Silver has antimicrobial properties and application in infection prevention. This study compared silver-embedded coats to polyester white coats during clinical practice.
This study was a prospective randomized crossover with deception. Consenting medical residents were assigned to wear silver-embedded or control coats for 1 week and then crossed over. Bacterial cultures were obtained from 3 sites on the coat at baseline and 7 days. Bacterial growth (CFU/mL) was log transformed, and means were compared.
Seventeen participants were enrolled. Sixty-one percent of control and 45% of silver coats had bacterial growth at baseline (P = 0.113). After 7 days of wear, 98% versus 90% had growth (P = 0.205). At 7 days, a log reduction of −0.40 (0.09 to −0.71) (P = 0.011) for aggregate of all 3 sites was seen favoring silver coats. Two hundred seventy-seven bacterial isolates (124 silver, 153 control) were analyzed. Species distribution was similar between the coats.
During routine clinical use, silver coats were associated with a modest reduction in bacterial contamination compared to control coats. Clinical correlation to transmission of nosocomial organisms warrants further study.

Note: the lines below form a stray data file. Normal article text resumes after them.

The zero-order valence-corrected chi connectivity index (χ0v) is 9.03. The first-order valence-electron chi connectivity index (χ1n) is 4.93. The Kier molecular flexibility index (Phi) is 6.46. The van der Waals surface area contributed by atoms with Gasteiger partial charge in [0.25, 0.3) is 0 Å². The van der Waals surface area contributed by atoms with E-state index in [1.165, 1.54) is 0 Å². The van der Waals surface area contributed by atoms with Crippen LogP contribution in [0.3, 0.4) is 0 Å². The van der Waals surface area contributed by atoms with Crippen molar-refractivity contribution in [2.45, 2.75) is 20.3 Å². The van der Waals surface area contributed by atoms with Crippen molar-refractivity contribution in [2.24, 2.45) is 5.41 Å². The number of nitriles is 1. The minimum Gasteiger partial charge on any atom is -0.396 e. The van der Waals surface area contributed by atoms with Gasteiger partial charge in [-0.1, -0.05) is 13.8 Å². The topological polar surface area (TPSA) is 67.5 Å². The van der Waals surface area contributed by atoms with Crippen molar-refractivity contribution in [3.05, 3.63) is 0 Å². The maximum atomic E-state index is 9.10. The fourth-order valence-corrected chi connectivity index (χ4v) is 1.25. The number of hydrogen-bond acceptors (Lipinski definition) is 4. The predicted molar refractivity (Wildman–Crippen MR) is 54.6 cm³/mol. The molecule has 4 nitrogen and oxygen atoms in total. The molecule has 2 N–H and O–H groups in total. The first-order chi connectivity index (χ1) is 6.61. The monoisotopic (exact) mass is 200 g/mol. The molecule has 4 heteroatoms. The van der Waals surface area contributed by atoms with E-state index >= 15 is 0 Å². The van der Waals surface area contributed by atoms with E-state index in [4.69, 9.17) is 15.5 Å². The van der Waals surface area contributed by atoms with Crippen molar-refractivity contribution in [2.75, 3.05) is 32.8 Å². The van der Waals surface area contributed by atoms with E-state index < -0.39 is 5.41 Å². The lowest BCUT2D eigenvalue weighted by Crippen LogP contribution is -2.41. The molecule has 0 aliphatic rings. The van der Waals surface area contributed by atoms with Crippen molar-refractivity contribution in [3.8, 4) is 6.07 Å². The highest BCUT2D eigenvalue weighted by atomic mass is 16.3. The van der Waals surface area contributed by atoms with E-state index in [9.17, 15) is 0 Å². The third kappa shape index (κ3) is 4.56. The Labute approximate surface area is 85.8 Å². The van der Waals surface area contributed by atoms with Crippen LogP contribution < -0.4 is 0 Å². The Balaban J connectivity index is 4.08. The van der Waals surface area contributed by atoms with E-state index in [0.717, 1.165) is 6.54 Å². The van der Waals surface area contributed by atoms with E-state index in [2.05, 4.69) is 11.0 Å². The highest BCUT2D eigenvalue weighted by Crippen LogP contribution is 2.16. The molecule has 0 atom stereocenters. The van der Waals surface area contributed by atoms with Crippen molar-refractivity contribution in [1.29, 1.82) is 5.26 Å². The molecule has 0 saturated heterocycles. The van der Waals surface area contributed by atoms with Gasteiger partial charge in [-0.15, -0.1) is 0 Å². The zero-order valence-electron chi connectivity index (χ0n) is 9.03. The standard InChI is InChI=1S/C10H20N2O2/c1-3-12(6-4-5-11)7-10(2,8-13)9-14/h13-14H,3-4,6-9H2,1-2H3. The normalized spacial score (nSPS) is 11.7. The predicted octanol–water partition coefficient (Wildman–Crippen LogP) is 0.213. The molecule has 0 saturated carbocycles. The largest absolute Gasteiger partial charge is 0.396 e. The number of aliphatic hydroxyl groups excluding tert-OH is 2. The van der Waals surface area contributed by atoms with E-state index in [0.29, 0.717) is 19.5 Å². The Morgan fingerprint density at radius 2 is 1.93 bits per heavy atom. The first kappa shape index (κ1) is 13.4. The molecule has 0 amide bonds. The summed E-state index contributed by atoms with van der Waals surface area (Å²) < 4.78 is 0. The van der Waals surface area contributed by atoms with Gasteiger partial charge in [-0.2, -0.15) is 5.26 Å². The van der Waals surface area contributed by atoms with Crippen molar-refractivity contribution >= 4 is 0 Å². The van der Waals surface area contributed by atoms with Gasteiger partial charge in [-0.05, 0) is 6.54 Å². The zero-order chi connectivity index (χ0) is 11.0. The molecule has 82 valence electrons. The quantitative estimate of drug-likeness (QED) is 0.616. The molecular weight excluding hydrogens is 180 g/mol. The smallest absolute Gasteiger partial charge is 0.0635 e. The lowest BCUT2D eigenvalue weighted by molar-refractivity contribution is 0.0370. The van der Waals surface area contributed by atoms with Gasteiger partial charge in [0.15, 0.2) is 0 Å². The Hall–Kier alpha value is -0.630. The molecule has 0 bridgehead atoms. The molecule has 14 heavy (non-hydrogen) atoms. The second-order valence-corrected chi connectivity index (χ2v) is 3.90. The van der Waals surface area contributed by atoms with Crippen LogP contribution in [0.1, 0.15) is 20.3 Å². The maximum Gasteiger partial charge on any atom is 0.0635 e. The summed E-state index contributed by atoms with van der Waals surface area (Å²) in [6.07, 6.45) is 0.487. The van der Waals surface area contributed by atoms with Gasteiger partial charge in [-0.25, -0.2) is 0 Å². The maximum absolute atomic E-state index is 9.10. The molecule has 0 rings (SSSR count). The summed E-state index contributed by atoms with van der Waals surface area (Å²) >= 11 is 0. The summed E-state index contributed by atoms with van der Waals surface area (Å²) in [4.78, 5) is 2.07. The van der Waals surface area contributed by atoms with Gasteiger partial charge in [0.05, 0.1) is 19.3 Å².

From the *Carilion Clinic, Roanoke, VA; †Henry Ford Hospital, Detroit, MI and ‡Wayne State University, Detroit, MI.
Correspondence to: Susan L. Davis, PharmD, Eugene Applebaum College of Pharmacy and Health Sciences, Wayne State University, 259 Mack Ave, Detroit, MI 48201. E-mail: email@example.com.
NE, RMC, and RT have no conflicts of interest to disclose relevant to this article. SLD has served as a paid consultant for Forest Inc, Premier Inc, Cubist, and Durata.
Noble Biomaterials supplied the control and silver coats for this study at no cost. No other financial support was provided. Noble Biomaterials was not involved in the study design, conduct, analysis of the data, or development of the manuscript.
At the time of completion of this study, N. Everson was affiliated with Henry Ford Hospital, Detroit, MI.